The most significant warning signs of primary immunodeficiencies in studied cases. *Neonatal screening is indicated for the timely diagnosis of severe PID diseases, such as severe combined immunodeficiency. PID, primary immunodeficiency.
Recently, the feasibility of promoting the use of the 10 warning signs as predictors of PID has been questioned. Specifically, if these signs are considered to be a screening tool for PID, many patients who manifest with atopy,24
autoimmunity, malignancy, or initially present with fulminant infections will be missed.25
In a recent publication, Modell and colleagues26
acknowledged the 10 warning signs to be a useful tool to promote awareness among PID families, the general public, and medical practitioners, but urged for the development of additional tools that facilitate identification of patients at high risk for PID.
Conversely, the cut-off value of the IDR score in predicting PID in our cohort was similar to that in other series,10,11,27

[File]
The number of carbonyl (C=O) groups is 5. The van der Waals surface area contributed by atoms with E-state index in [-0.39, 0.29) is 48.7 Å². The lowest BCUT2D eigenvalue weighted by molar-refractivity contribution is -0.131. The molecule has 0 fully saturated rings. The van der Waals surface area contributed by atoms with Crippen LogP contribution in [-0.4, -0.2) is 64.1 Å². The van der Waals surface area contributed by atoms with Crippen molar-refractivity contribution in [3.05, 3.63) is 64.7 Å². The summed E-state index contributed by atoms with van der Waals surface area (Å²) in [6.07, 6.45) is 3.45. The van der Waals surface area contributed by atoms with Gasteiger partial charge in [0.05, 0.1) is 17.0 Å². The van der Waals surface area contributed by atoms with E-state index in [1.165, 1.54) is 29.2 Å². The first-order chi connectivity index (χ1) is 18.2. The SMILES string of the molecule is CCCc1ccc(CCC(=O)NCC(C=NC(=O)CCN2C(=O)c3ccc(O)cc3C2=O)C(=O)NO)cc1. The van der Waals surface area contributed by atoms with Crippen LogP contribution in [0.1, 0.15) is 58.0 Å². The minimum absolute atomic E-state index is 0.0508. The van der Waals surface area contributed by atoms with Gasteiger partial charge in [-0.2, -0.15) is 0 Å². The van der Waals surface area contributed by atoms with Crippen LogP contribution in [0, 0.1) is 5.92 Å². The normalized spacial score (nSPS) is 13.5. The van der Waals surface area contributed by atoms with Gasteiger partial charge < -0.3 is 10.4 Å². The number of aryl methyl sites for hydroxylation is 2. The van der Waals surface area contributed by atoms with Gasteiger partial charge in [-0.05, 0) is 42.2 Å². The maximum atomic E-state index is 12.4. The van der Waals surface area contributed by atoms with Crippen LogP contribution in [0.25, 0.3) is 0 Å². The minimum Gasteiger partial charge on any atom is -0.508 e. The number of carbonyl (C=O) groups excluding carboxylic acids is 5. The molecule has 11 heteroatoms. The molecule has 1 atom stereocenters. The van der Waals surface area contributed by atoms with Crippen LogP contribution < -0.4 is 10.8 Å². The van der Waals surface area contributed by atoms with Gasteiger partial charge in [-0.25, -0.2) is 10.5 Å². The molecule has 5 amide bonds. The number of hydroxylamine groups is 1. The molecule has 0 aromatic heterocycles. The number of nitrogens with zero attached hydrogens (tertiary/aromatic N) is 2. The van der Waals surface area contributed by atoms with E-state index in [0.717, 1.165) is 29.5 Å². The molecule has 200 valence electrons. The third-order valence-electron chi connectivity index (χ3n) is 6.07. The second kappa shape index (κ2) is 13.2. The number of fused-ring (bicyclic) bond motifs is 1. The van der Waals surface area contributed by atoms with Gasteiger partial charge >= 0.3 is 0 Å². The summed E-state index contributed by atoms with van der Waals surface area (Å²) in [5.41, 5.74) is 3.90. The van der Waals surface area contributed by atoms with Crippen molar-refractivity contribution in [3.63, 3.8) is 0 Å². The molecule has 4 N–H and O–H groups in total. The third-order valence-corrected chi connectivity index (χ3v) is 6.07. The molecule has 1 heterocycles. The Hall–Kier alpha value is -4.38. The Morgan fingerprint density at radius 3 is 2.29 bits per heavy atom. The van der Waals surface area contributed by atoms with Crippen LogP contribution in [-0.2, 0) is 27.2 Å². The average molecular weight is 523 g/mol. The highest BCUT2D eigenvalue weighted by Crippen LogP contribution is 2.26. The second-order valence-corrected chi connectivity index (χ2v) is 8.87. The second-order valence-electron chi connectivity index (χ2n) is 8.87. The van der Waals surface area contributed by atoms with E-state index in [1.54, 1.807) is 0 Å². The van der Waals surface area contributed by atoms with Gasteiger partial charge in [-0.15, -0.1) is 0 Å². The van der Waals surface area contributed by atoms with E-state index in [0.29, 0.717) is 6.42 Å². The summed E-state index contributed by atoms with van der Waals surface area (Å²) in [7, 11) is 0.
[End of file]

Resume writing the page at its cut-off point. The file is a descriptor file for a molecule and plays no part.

indicating that nearly 75-80% of PID cases could be identified at a score ≥6. However, our data showed that the IDR score did not help in the diagnosis of severe life-threatening PID diseases, because nearly one-fifth of PID patients had scores <6 and their diagnoses could have been missed if the IDR score was the only predictor of PID. Undoubtedly, appropriate clinical and laboratory assessments are required to confirm or exclude the suspicion of PID. Education regarding the various manifestations of PID diseases should target not only general practitioners and pediatricians, but also specialists in hematology, oncology, rheumatology, and neurology.25
To improve the recognition of PID diseases in children, ESID has recently developed a multistep diagnostic protocol for PID diseases28
that describes the various clinical presentations of PID disease and the essential laboratory tests required at the initial step of evaluation. Thus, early identification and timely referral of suspected cases to a specialized PID center may be achieved, allowing for more detailed investigations and genetic diagnoses,29